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Tax Credits Technical Manual

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Entitlement: CTC entitlement: definitions of education, approved training and a qualifying body

Full-time education

The Child Tax Credits Regulations 2002, Regulation 2(1)

Full-time education is education in pursuit of a course where an average of more than 12 hours per week (term time) is spent on the following:

  • receiving tuition,
  • engaging in practical work,
  • supervised study,
  • taking exams.

Note: Education received by a person as part of their job or any other official position, does not satisfy the conditions of relevant education

Example: A young person is engaged in full-time non-advanced education for an average of 9 hours per week and as a member of the Student Union she works as editor for the Union paper. As part of her duties as editor, the Union pay for her to go on a FTNAE course to benefit this role. This course is for an average of 5 hours per week. The ‘official position’ can be seen as their role in the Union and the course is provided by the Union to help with this role. So the time spent in FTNAE provided by the Union in this example would not count as ‘qualifying’ and as such should be excluded for the purposes of CTC.

Treated as being in full-time education

The Child Tax Credits Regulations 2002, Regulation 5(5)

A person is treated as being in full-time education if they are undertaking a full-time education course

  • at a school or college,
  • where that person was receiving that education as a child (under 16), elsewhere, if approved by the Board, or
  • as part of a Study Programme in England*

Example:

Jane is 17 years old and is taking her A levels. She has been home tutored from the age of 14 and continues to be so. The claimant would still be entitled to claim CTC for Jane as she was receiving this education elsewhere before her 16th birthday.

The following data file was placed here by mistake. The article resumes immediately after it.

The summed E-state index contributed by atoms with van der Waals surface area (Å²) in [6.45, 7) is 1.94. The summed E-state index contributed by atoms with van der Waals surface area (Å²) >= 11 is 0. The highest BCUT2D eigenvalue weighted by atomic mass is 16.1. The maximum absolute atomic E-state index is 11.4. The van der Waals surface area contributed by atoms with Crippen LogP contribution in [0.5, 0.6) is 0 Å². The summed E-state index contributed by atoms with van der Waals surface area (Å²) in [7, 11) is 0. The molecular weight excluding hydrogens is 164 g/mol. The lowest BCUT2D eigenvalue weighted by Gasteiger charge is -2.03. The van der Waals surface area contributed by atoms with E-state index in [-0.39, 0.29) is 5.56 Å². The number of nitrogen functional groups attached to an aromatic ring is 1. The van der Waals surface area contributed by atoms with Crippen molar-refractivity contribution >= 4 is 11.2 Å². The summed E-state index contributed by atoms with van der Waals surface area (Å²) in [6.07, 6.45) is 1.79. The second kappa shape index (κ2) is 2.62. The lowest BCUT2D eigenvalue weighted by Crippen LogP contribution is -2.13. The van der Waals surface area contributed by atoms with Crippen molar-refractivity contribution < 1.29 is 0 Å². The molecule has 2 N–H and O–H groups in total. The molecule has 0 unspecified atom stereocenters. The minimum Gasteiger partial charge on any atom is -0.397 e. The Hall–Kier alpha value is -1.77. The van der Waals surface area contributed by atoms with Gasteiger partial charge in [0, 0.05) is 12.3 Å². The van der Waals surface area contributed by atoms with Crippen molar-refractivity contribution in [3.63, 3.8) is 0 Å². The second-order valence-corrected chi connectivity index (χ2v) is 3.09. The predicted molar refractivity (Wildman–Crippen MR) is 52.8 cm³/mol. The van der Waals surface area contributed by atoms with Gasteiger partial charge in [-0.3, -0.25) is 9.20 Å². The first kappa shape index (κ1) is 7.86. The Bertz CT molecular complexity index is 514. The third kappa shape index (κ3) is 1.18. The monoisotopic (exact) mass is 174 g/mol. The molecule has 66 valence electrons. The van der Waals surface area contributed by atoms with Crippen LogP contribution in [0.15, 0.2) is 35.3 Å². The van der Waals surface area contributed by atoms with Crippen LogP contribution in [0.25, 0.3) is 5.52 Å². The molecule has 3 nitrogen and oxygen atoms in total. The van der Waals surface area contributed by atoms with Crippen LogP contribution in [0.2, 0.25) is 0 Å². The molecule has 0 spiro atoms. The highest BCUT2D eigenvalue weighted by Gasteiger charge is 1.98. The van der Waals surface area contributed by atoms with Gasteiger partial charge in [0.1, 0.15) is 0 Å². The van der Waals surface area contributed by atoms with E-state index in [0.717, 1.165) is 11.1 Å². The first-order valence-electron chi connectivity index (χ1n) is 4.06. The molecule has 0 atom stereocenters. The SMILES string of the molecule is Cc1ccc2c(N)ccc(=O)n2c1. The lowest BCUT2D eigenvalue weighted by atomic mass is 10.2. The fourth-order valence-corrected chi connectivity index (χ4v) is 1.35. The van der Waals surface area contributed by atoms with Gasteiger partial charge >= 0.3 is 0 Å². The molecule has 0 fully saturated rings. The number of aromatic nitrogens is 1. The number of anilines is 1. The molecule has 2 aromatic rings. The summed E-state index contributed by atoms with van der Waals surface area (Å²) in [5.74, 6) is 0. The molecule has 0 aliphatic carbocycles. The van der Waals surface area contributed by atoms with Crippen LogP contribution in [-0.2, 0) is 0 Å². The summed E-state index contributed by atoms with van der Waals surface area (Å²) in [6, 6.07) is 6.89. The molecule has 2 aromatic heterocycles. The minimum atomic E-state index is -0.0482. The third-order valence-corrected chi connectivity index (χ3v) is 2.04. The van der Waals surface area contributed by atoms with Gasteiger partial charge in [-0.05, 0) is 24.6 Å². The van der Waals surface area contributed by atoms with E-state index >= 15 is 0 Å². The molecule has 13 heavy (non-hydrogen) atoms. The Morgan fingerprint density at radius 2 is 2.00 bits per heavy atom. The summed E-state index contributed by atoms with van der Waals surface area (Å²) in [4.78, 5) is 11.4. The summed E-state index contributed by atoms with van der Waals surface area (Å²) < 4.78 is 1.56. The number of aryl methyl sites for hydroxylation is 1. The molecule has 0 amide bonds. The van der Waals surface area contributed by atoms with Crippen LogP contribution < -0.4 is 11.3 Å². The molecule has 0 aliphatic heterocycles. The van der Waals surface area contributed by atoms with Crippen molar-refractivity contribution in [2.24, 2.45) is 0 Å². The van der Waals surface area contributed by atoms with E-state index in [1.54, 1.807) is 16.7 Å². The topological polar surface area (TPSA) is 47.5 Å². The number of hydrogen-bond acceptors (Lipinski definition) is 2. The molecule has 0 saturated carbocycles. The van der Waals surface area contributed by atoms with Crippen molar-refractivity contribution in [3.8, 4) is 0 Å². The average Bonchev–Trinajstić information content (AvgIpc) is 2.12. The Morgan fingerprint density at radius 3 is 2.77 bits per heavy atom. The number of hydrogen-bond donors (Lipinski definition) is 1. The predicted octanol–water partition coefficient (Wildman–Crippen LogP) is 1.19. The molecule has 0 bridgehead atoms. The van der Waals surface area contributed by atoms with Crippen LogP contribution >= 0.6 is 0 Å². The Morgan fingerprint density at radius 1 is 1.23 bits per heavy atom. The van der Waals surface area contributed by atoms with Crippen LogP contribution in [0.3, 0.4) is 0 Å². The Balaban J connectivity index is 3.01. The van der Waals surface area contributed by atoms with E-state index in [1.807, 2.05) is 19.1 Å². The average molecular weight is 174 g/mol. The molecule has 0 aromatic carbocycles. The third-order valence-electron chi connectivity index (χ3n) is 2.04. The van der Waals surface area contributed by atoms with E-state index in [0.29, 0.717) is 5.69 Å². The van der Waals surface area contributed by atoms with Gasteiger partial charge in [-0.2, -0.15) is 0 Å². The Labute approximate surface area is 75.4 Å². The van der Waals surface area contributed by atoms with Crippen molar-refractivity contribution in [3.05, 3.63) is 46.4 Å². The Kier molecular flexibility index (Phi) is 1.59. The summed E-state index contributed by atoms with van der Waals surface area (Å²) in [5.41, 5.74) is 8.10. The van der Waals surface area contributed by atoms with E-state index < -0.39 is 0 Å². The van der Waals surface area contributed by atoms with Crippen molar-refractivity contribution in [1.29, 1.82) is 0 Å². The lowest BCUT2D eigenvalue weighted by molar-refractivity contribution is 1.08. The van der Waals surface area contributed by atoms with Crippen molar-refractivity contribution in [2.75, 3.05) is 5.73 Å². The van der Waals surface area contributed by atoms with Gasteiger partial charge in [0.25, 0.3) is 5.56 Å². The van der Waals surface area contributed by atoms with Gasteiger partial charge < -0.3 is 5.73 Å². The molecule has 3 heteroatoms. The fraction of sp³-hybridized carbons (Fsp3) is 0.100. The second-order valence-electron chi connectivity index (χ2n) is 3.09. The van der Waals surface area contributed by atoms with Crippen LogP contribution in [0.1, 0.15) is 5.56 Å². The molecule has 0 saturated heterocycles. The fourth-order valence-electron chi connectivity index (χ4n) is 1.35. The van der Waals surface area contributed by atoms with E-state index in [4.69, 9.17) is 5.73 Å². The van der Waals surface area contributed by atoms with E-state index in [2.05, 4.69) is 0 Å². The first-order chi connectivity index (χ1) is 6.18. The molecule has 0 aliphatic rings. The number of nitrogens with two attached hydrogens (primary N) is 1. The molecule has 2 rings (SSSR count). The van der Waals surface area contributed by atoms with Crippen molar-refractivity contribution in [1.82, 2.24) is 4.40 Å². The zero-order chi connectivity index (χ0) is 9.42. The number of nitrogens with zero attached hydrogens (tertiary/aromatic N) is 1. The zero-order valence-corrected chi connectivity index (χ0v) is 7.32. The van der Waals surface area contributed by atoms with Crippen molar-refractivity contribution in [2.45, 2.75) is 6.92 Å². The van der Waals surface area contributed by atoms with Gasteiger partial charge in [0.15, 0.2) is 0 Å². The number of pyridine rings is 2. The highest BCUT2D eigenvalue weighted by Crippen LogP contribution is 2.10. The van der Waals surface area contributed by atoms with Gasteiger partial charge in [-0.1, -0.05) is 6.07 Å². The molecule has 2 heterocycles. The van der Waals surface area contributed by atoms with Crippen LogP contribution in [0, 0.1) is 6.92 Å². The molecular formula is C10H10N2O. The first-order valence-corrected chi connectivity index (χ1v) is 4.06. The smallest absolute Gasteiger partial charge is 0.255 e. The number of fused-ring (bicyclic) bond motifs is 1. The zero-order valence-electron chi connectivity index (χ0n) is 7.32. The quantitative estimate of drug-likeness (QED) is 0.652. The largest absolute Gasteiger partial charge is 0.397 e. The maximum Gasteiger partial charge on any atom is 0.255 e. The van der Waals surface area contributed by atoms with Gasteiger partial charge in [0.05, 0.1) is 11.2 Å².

Note:

  • Education provided outside the UK immediately prior to the child’s arrival in the UK, should be considered in the same way as we would had that education took place in the UK as described above.
  • A person continues to be treated as being in full-time education during the period between the ending of one course and the commencement of another, where that person has enrolled on and commences the latter course.

*Study Programme - From Sept 2013 all students in England aged 16 to 19 will be doing a Study Programme. Study programmes include traineeships in England. These are to be treated as full-time non-advanced education without the requirement that they be undertaken at a school or college.

The Child Tax Credit Regulations 2002, Regulation 5(6)

Do not take account of time spent on

  • Meal breaks
  • Unsupervised study or homework which is undertaken outside normal hours whether on or off the premises of the educational establishment.

Non-advanced education

The Child Tax Credit Regulations 2002, Regulation 2

Non-advanced education is considered to include: